WE WELCOME FALL by finding epicurean bliss at a pharmacy, watching tiny dancers twirl, searching out the newest flavors and saying goodbye, sadly, to some longtime favorites. You might say it’s all … food for thought.

Go east, young man (or woman) on I-20 to an extraordinary little gem in downtown Covington. There, a Norman Rockwell setting awaits. A scenic 19th-century clock tower overlooks a town square with quaint shops and cafes — including the all-new buzzworthy CITY PHARMACY.

The space did, indeed, begin as a pharmacy. After a renovation, the décor feels retro/hipster, and the cuisine, led by chef CHRISTIAN PEREZ (The Ritz-Carlton Buckhead, the Pig and the Pearl), feels of the moment. Chili-rubbed fried chicken, butter-poached scallops and shrimp risotto, Kobe beef burgers and pork porterhouses are among his creations, all sophisticated, top-quality fare. With Covington, about 35 miles southeast of Atlanta, now a certified movie/TV hotbed, both the city and City Pharmacy seem ready for their close-ups …

The spiciest intown opening of late is Nashville darling HATTIE B’s. The Nashville Hot Chicken phenom teased us for a few years but is now burning up Little Five Points (in the former 1950s-era Phillips 66 gas station on Moreland Avenue). Order one of six spice levels, starting with “Southern style” (no heat) and culminating with “Shut the Cluck Up,” which turns the birds crimson and renders them lip-burningly hot. Get your fix as a chicken sandwich, chicken tenders or wings. The sides are standard Southern barbecue — crinkly fries, collard greens, pimento mac-and-cheese and a wickedly good banana pudding or peach cobbler for dessert …

After much anticipation, TINY LOU’s has opened in the reimagined Hotel Clermont on Ponce de Leon Avenue. It’s named for the 1950s dancer who once grooved in the hotel’s Gypsy Room and, as legend has it, once refused to dance for Adolf Hitler. Follow a pink neon sign down a staircase to the French-American brasserie decorated midcentury modern with French accents.

The menu follows traditional brasserie guidelines with steak tartare, escargot, steak frites, trout almondine and a double-stacked burger with gruyere and a house bacon jam. After dinner, ride the elevator to the sixth-story rooftop bar crowned by the original Hotel Clermont tower, a 10,000-plus pound, neon-draped, 65-foot steel obelisk, and enjoy the westward view of Ponce City Market and the sunset …

From Savannah comes ZUNZI’s, a next-level South African-inspired sandwich shop that made a “34 Meals Worth Actually Traveling For” list on the Buzzfeed website. The West Midtown (Howell Mill Road) takeout-and-catering spot does have sit-down seating. It features sandwiches on classic French baguettes. They’re stuffed with white meat chicken, salmon, boerewors (a South African smoked sausage), curry chicken salad and more, then smothered with one of Zunzi’s proprietary savory dressings. Don’t forget to finish with a bag of Byrd’s Famous Cookies, little powdered-sugar grenades of flavor.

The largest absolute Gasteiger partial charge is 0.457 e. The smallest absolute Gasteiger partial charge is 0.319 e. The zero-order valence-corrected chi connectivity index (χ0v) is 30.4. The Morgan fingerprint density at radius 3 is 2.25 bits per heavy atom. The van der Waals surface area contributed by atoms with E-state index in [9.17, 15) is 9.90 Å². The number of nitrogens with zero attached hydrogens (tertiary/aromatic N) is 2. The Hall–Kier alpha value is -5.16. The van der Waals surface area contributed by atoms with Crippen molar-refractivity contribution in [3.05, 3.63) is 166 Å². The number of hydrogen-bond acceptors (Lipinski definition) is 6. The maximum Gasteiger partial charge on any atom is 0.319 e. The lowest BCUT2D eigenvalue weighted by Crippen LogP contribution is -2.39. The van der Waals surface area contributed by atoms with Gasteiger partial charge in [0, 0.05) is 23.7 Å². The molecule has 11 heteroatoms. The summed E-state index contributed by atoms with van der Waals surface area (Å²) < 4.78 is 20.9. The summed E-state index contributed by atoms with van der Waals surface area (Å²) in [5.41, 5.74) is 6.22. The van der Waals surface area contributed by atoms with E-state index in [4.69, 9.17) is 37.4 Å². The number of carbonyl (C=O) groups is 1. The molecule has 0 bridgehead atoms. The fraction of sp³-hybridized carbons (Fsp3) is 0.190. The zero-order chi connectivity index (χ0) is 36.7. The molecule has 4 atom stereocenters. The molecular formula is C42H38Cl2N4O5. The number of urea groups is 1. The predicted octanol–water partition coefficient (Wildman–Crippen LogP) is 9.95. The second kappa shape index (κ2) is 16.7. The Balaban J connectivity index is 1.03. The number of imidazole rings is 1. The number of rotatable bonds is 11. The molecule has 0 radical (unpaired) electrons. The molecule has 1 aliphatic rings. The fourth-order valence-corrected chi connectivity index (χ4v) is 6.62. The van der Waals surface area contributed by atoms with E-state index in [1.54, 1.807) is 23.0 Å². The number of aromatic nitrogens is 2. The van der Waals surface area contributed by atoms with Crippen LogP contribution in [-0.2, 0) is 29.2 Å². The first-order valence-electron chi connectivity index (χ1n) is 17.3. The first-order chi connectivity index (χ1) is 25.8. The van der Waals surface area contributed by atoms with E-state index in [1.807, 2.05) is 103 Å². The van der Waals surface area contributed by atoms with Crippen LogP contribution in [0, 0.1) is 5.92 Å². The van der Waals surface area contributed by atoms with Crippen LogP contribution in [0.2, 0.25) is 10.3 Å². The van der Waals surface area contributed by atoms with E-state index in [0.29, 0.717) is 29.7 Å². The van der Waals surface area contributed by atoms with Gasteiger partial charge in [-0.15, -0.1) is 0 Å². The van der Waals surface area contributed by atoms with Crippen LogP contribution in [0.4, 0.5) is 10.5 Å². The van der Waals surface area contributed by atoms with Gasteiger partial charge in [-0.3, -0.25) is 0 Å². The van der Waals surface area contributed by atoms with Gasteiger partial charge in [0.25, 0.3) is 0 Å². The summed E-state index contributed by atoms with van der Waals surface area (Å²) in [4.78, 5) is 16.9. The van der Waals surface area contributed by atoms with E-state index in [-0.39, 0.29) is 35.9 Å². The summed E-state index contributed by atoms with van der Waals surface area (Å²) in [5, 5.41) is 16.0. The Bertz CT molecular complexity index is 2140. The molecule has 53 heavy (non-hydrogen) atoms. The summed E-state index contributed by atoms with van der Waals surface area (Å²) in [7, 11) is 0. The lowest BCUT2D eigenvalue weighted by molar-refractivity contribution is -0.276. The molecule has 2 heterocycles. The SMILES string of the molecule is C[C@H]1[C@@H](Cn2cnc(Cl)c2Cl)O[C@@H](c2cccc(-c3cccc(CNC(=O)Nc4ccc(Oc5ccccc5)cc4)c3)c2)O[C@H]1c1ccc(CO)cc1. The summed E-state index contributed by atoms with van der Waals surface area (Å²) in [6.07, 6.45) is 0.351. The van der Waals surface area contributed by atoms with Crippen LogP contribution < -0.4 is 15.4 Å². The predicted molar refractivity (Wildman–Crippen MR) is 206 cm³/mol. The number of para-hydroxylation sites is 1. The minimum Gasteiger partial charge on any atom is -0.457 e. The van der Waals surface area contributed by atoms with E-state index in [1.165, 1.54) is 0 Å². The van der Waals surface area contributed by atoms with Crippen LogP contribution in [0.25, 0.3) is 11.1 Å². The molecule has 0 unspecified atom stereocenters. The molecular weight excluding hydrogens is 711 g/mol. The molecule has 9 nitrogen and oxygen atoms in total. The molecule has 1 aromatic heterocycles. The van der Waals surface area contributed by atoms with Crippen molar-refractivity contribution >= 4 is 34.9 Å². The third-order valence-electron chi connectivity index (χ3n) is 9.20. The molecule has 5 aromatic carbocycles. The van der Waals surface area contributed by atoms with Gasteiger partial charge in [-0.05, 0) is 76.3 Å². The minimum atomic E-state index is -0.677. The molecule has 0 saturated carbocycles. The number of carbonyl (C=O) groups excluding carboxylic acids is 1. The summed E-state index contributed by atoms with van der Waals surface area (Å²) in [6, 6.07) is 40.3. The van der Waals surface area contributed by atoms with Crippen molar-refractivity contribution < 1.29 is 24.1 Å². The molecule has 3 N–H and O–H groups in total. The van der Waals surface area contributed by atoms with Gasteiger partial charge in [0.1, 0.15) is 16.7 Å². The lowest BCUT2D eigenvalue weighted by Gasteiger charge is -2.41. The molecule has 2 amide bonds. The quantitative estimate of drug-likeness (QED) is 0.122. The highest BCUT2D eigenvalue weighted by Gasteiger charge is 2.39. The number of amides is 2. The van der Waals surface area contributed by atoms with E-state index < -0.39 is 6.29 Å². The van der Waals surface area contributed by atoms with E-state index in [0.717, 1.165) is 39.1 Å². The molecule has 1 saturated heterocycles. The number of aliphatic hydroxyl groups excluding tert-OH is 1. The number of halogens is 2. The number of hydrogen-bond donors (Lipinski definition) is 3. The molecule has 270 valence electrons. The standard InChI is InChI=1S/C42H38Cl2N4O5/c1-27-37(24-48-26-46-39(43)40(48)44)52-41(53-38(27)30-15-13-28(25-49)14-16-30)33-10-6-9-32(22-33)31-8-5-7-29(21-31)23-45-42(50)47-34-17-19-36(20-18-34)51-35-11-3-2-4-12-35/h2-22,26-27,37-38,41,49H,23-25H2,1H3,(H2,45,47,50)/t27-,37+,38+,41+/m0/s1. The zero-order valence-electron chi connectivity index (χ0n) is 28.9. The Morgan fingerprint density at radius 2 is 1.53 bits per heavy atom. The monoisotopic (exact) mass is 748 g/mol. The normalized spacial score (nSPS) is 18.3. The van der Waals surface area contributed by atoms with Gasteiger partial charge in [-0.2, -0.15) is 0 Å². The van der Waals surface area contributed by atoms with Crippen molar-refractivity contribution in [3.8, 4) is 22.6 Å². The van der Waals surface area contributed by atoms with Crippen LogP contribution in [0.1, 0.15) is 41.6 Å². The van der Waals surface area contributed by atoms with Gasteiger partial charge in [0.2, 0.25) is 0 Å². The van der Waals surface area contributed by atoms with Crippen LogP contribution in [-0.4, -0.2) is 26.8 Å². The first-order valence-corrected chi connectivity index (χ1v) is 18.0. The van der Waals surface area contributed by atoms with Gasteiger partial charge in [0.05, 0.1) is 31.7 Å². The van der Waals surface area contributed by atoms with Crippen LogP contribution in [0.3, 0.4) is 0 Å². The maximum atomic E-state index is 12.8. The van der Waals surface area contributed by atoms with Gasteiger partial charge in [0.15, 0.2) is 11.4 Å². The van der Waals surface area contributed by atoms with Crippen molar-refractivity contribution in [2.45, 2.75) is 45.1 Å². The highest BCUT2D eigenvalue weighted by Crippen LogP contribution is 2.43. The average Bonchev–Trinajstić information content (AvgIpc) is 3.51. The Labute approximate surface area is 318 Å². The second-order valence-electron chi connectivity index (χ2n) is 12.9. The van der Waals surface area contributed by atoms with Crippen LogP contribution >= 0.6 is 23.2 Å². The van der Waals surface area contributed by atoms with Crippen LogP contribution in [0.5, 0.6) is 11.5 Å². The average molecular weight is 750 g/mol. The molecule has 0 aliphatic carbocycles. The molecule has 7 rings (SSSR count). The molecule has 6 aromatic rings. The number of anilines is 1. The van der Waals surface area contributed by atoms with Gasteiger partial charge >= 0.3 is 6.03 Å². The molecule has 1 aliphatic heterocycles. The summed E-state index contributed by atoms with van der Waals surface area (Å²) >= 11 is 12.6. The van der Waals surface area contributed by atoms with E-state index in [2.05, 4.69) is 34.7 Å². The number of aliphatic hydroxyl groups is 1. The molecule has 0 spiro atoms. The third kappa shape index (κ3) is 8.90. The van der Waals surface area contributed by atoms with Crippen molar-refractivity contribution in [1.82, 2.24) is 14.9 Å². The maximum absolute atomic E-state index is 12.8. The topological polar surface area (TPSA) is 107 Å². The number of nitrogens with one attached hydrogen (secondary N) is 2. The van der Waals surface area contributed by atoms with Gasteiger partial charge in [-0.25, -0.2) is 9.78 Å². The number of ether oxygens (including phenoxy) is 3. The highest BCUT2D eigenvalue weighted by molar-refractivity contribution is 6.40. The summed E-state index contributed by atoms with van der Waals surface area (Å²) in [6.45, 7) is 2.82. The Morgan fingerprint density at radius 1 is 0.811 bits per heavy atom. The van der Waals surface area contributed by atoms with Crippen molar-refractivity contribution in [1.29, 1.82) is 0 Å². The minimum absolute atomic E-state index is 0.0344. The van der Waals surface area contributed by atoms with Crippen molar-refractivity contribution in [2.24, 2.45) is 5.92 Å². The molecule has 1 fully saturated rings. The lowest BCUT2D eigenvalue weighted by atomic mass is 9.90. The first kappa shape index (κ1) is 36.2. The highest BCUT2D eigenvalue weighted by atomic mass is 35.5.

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THE COLLECTIVE, a 20,000-sq.-ft. space opening in Midtown in 2019 as part of the CODA AT TECH SQUARE development, will further sate Atlanta’s appetite for food halls. Developers project 10 concepts, beginning with chef HECTOR SANTIAGO’S EL BURRO POLLO BURRITO KITCHEN, POKE BURRI (sushi burritos, sushi doughnuts, sushi corndogs, poke bowls) and WILDLEAF (fast-casual salads, grain bowls, soups and smoothies).

Olivea Restaurant Group (of Ponce City Market’s Italian market/wine bar Bellina Alimentari) plans to debut two eateries in spring 2019, both inspired by Israeli food. You’ll find AZIZA, a refined, sit-down experience, at Westside White Provisions, and RINA, a casual option, at the Ford Factory Lofts near the Atlanta BeltLine in the Old Fourth Ward.

Another Nashville import is on the way, too. SLIM AND HUSKY’S PIZZA BEERIA is pursuing a permit for a ground-up restaurant on Metropolitan Parkway. The brand is known for specialty pizzas and local craft beer; the name comes from the owners’ physiques.

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HAND IN HAND has been pulling pints of British beer in the popular Virginia-Highland neighborhood a for 18 years, but no more. Financial issues, slow traffic and escalating intown real estate prices shut the taps in midsummer. Hand in Hand joins Rose and Crown (Powers Ferry Road), Fox & Hounds (Buckhead) and Prince of Wales (Piedmont Avenue in Midtown), all thriving British pubs once upon a time, in ale heaven.

After nearly 10 years, late-night ramen legend MISO ISAKAYA has served its last loving spoonful. The Edgewood Avenue spot fell victim to rising lease costs and a tsunami of competition from the Krog Street and Ponce City markets.

The fortune of Buford Highway’s legendary CHEF LIU is an unfortunate one: You’re out of business. HOT MELODY CHINESE replaces Chef Liu in Doraville. The restaurant was famous for its soup dumplings and noodles but was stung recently by health-code issues.

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Photograph by David Danzig

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